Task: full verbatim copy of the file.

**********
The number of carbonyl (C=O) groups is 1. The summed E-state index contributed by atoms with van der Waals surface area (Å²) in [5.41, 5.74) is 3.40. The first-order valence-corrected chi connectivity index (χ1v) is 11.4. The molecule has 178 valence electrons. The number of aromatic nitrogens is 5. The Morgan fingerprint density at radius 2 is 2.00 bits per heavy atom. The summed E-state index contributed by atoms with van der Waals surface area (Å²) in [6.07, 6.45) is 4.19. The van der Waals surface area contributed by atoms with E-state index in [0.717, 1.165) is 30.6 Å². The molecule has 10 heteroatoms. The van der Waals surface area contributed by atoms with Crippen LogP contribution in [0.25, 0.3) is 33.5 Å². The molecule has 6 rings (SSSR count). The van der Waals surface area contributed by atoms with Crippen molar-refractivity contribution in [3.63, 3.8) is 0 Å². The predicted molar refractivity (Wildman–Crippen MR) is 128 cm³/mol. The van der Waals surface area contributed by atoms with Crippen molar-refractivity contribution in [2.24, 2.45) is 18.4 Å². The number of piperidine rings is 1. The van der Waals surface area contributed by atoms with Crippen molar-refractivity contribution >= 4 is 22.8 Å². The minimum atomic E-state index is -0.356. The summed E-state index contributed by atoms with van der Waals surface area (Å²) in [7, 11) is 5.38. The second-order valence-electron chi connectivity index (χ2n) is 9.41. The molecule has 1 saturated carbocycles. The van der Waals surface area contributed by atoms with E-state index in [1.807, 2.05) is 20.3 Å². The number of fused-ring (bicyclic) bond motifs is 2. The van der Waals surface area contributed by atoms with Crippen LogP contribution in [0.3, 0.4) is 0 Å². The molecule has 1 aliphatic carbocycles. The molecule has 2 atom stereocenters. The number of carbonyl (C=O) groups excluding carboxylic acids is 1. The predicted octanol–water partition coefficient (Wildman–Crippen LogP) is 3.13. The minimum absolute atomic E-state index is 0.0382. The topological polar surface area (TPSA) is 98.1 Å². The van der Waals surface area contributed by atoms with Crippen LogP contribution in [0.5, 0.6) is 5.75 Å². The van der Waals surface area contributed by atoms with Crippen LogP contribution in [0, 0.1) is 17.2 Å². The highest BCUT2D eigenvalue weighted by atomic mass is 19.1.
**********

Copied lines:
The number of carbonyl (C=O) groups is 1. The summed E-state index contributed by atoms with van der Waals surface area (Å²) in [5.41, 5.74) is 3.40. The first-order valence-corrected chi connectivity index (χ1v) is 11.4. The molecule has 178 valence electrons. The number of aromatic nitrogens is 5. The Morgan fingerprint density at radius 2 is 2.00 bits per heavy atom. The summed E-state index contributed by atoms with van der Waals surface area (Å²) in [6.07, 6.45) is 4.19. The van der Waals surface area contributed by atoms with E-state index in [0.717, 1.165) is 30.6 Å². The molecule has 10 heteroatoms. The van der Waals surface area contributed by atoms with Crippen LogP contribution in [0.25, 0.3) is 33.5 Å². The molecule has 6 rings (SSSR count). The van der Waals surface area contributed by atoms with Crippen molar-refractivity contribution in [3.63, 3.8) is 0 Å². The predicted molar refractivity (Wildman–Crippen MR) is 128 cm³/mol. The van der Waals surface area contributed by atoms with Crippen molar-refractivity contribution in [2.24, 2.45) is 18.4 Å². The number of piperidine rings is 1. The van der Waals surface area contributed by atoms with Crippen molar-refractivity contribution >= 4 is 22.8 Å². The minimum atomic E-state index is -0.356. The summed E-state index contributed by atoms with van der Waals surface area (Å²) in [7, 11) is 5.38. The second-order valence-electron chi connectivity index (χ2n) is 9.41. The molecule has 1 saturated carbocycles. The van der Waals surface area contributed by atoms with E-state index in [1.807, 2.05) is 20.3 Å². The number of fused-ring (bicyclic) bond motifs is 2. The van der Waals surface area contributed by atoms with Crippen LogP contribution in [0.3, 0.4) is 0 Å². The molecule has 1 aliphatic carbocycles. The molecule has 2 atom stereocenters. The number of carbonyl (C=O) groups excluding carboxylic acids is 1. The predicted octanol–water partition coefficient (Wildman–Crippen LogP) is 3.13. The minimum absolute atomic E-state index is 0.0382. The topological polar surface area (TPSA) is 98.1 Å². The van der Waals surface area contributed by atoms with Crippen LogP contribution in [0.5, 0.6) is 5.75 Å². The van der Waals surface area contributed by atoms with Crippen LogP contribution in [0, 0.1) is 17.2 Å². The highest BCUT2D eigenvalue weighted by atomic mass is 19.1.